Busting SIM Swappers and SIM Swap Myths — Krebs on Security
KrebsOnSecurity recently had a chance to interview members of the REACT Task Force, a team of law enforcement officers and prosecutors based in Santa Clara, Calif. that has been tracking down individuals engaged in unauthorized “SIM swaps” — a complex form of mobile phone fraud that is often used to steal large amounts of cryptocurrencies and other items of value from victims. Snippets from that fascinating conversation are recounted below, and punctuated by accounts from a recent victim who lost more than $100,000 after his mobile phone number was hijacked.
In response to today’s Krebs on Security story, Will LaSala, Director Security Solutions, Security Evangelist, OneSpan, commented:
“Sim swap fraud is extremely dangerous. Users should be wary by now about using SMS as their primary form of two-factor authentication. There are many well publicized problems with SMS as a two-factor solution. From a financial institution standpoint, many have already started to make the switch to Mobile PUSH notifications, which are inherently more secure than SMS. Mobile PUSH notifications have the added benefit of being able to be protected with application shielding technology and give banks a stronger interface for doing business with their customers. Consumers should check to see if their bank already offers a mobile app and then enable PUSH two-factor authentication as soon as possible while disabling SMS two-factor authentication. SMS is a good method for notifying users of account notifications, such as account modifications and transactions, but it should not be used to allow privileged access.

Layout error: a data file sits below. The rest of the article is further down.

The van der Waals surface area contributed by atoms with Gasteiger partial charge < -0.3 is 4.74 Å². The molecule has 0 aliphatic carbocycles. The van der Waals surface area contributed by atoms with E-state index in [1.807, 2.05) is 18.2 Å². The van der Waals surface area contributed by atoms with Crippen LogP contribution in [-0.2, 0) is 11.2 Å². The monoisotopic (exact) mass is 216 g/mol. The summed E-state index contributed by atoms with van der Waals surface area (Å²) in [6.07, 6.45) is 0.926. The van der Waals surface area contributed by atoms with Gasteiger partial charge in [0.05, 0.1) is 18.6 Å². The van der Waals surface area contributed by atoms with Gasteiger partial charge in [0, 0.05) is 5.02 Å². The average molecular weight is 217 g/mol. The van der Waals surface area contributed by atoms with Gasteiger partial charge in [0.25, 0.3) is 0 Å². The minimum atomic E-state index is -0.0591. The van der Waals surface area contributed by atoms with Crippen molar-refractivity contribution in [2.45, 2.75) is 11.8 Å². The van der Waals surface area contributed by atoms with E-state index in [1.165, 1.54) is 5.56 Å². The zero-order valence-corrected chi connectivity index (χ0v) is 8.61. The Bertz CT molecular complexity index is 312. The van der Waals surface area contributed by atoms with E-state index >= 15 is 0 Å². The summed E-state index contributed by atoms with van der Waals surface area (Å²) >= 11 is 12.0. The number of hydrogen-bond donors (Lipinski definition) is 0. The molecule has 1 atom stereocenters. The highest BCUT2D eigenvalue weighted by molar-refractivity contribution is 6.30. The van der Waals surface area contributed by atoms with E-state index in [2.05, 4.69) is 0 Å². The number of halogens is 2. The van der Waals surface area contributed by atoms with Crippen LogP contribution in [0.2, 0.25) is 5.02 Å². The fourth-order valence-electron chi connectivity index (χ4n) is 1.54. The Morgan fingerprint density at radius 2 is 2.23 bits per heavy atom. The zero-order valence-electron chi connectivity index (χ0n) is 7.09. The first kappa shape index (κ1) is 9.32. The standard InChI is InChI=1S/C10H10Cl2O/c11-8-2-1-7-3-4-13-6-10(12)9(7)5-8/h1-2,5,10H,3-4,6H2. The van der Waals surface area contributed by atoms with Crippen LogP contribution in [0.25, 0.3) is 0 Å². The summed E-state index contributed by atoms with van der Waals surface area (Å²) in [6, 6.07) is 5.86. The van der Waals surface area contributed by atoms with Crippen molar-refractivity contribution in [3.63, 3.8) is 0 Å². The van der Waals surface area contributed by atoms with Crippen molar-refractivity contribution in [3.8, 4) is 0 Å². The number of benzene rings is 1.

“Many financial institutions are balancing the security of a solution versus the acceptance of the solution across their user base. Ease of use versus security is a classic two-factor hurdle. In today’s security landscape, banks should be looking at implementing security solutions that offer the correct level of security at the precise time. Banks can use data from many different sources throughout their interaction with their customers to allow for a better view of what the bank’s perceived risk level is. Once they have identified the risk level, they can make accurate decisions as to how to mitigate that risk. For example, does it require a PUSH notification, can a transaction simply just be processed without additional user interaction, maybe it requires an easy to use biometric like fingerprint, or maybe a more secure biometric like face or voice. All of these technologies should be on the table for a bank to use at any point within the journey of their digital users.”